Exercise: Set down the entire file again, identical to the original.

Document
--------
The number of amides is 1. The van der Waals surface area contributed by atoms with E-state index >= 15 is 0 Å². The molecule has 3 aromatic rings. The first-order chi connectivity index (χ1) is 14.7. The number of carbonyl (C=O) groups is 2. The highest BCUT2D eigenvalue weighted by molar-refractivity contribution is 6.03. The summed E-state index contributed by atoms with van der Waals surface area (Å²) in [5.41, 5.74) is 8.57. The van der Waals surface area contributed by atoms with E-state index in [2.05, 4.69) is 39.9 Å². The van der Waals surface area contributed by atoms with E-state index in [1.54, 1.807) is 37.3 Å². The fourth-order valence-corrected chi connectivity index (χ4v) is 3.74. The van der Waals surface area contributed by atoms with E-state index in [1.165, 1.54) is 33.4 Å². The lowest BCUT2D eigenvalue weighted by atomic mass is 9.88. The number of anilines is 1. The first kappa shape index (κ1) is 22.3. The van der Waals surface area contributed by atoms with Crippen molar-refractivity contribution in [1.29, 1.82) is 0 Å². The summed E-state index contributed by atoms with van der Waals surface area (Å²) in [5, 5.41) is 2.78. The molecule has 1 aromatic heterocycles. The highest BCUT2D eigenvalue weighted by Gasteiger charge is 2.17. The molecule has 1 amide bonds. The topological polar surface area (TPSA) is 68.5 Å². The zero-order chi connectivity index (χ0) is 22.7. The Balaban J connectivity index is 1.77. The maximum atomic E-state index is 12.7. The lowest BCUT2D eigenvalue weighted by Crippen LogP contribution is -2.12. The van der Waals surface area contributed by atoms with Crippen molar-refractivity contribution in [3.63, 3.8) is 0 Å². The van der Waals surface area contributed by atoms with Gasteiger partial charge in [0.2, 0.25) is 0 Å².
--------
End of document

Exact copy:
The number of amides is 1. The van der Waals surface area contributed by atoms with E-state index >= 15 is 0 Å². The molecule has 3 aromatic rings. The first-order chi connectivity index (χ1) is 14.7. The number of carbonyl (C=O) groups is 2. The highest BCUT2D eigenvalue weighted by molar-refractivity contribution is 6.03. The summed E-state index contributed by atoms with van der Waals surface area (Å²) in [5.41, 5.74) is 8.57. The van der Waals surface area contributed by atoms with E-state index in [2.05, 4.69) is 39.9 Å². The van der Waals surface area contributed by atoms with E-state index in [1.54, 1.807) is 37.3 Å². The fourth-order valence-corrected chi connectivity index (χ4v) is 3.74. The van der Waals surface area contributed by atoms with E-state index in [1.165, 1.54) is 33.4 Å². The lowest BCUT2D eigenvalue weighted by atomic mass is 9.88. The number of anilines is 1. The first kappa shape index (κ1) is 22.3. The van der Waals surface area contributed by atoms with Crippen molar-refractivity contribution in [1.29, 1.82) is 0 Å². The summed E-state index contributed by atoms with van der Waals surface area (Å²) in [5, 5.41) is 2.78. The molecule has 1 aromatic heterocycles. The highest BCUT2D eigenvalue weighted by Gasteiger charge is 2.17. The molecule has 1 amide bonds. The topological polar surface area (TPSA) is 68.5 Å². The zero-order chi connectivity index (χ0) is 22.7. The Balaban J connectivity index is 1.77. The maximum atomic E-state index is 12.7. The lowest BCUT2D eigenvalue weighted by Crippen LogP contribution is -2.12. The van der Waals surface area contributed by atoms with Crippen molar-refractivity contribution in [3.63, 3.8) is 0 Å². The van der Waals surface area contributed by atoms with Gasteiger partial charge in [0.2, 0.25) is 0 Å².